After the Senate's dramatic failure last week to pass legislation that would repeal and/or replace the Affordable Care Act (ACA), in the form of the Better Care Reconciliation Act, the Obamacare Repeal Reconciliation Act, or their skinnier cousin, the Health Care Freedom Act, employer plan sponsors of group health plans are left wondering what the next steps are as they head into the fall open enrollment season.

While the statutory framework of the ACA remains intact, there are several developments that may occur in Congress on the regulatory front and in the courts that warrant an employer's attention. The next few weeks will be extremely important as events unfold with respect to the individual insurance markets and the viability of state and federal health insurance marketplace exchanges. However, until these developments play out, it is business as usual, albeit with heightened attention, for employers.

The Fate of Cost-Sharing Reduction Payments

President Trump has threatened to stop the payment of costsharing reduction (CSR) subsidies to insurance companies, which help make individual insurance policies on the insurance exchanges affordable by covering deductibles, co-payments, and co-insurance (out-of-pocket medical expense amounts) for qualifying individuals. Individuals who are low-income earners struggle to pay out-of-pocket expenses to hospitals and medical providers; CSR payments help with that financial burden. According to the Centers for Medicare and Medicaid Services, in 2017, seven million people qualified for CSR payments, which is equal to approximately 58% of all exchange enrollees. While the Trump administration has continued to make CSR payments to date, the administration is threatening to cease making the payments in the future as leverage to bring Congress back to the table to discuss further initiatives on health care reform.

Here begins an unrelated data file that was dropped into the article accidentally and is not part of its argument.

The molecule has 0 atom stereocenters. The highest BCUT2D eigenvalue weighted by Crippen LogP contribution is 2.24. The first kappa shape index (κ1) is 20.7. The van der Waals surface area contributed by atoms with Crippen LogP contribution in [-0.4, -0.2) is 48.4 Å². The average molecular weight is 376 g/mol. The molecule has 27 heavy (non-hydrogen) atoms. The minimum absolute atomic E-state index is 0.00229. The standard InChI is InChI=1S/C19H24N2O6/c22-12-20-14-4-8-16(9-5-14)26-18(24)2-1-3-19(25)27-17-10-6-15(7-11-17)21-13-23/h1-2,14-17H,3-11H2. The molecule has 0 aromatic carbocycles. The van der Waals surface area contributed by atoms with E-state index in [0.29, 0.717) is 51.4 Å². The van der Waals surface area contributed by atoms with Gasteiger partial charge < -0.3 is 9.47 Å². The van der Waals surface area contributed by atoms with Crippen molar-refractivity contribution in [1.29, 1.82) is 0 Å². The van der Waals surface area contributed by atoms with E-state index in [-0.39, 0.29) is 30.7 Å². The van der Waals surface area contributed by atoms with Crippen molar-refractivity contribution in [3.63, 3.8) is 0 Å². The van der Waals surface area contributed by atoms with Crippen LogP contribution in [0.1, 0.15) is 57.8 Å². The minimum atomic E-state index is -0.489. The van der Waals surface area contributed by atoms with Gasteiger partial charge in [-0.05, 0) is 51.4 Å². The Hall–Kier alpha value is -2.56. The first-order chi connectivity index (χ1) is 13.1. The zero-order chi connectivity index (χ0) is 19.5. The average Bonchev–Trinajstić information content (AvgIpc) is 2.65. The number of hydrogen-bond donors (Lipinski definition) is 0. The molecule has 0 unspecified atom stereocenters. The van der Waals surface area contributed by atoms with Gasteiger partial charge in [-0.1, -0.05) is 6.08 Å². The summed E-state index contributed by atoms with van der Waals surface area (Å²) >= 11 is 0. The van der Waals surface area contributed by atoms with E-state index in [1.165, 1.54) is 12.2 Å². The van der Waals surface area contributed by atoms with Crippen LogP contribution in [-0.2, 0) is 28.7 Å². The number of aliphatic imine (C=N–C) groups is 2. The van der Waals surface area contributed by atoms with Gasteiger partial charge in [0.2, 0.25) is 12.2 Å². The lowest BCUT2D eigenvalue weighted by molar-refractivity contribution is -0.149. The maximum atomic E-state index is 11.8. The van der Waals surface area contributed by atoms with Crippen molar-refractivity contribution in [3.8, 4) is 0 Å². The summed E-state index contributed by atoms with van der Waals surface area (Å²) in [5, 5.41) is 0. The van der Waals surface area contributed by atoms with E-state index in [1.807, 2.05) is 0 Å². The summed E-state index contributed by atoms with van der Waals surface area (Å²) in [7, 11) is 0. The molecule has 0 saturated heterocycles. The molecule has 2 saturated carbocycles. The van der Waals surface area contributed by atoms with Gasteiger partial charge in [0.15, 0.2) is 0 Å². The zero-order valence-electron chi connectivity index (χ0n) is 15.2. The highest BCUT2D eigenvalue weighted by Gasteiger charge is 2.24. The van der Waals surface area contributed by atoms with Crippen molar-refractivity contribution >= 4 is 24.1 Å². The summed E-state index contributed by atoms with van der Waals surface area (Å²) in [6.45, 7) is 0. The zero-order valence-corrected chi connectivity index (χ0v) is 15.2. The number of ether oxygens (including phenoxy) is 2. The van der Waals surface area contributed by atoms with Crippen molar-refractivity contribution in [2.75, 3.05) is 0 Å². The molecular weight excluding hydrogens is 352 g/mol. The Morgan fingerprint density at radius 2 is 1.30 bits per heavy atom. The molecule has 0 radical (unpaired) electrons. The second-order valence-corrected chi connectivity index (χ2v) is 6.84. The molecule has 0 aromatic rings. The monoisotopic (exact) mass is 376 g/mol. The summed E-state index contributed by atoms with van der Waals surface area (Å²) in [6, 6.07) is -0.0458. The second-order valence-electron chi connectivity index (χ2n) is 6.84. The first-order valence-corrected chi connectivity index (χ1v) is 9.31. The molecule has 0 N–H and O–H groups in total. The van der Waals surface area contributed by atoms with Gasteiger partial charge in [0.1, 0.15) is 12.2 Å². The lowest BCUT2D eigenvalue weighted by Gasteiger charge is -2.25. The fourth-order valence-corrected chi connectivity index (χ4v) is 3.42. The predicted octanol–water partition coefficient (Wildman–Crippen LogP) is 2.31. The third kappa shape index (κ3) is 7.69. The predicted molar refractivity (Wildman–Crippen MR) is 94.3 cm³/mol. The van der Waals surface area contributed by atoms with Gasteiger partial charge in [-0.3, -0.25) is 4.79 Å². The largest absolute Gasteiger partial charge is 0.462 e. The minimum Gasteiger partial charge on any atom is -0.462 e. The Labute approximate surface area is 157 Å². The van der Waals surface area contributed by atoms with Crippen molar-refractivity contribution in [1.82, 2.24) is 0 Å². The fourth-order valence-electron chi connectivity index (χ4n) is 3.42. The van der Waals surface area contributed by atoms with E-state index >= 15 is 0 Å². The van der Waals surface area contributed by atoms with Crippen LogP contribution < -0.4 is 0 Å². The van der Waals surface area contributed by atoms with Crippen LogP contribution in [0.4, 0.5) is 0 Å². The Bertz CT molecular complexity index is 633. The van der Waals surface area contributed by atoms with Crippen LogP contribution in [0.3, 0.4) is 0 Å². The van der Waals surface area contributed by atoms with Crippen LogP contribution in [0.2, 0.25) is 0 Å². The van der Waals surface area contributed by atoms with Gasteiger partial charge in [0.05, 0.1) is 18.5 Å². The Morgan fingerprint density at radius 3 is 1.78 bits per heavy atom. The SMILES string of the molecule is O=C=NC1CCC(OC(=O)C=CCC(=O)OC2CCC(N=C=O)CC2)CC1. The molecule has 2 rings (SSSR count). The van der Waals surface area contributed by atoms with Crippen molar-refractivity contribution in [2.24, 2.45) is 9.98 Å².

Insurers who are offering insurance on the state and federal exchanges have agreed to participate with the understanding that CSR payments will be made available to qualified individuals. If CSR payments are eliminated, some insurers may seek to terminate their exchange contracts with the state or federal exchanges early because of the loss of these payments. Alternatively, these carriers may stay in the exchange markets, but increase the cost of insurance premiums to make up for the lost government subsidy payments. Either outcome would impact individuals who elected coverage with those carriers.

In addition, a battle is unfolding in the courts over the legality of the CSR payments based on Congress' failure to appropriate funding for CSRs in the ACA. Earlier this week, the U.S. District Court for the District of Columbia approved a motion to allow 18 Democratic state attorneys general to intervene in the lawsuit originally filed by Republican members of the House of Representatives challenging the legality of the subsidies. By permitting the state attorneys generals to intervene, the case is likely to continue even if the Trump Administration chooses not to defend it. Further, the case may serve as a vehicle for filing an injunction against the Trump Administration if the decision is made not to fund future CSR payments. The CSR subsidies are seen by many as crucial to stabilizing the individual insurance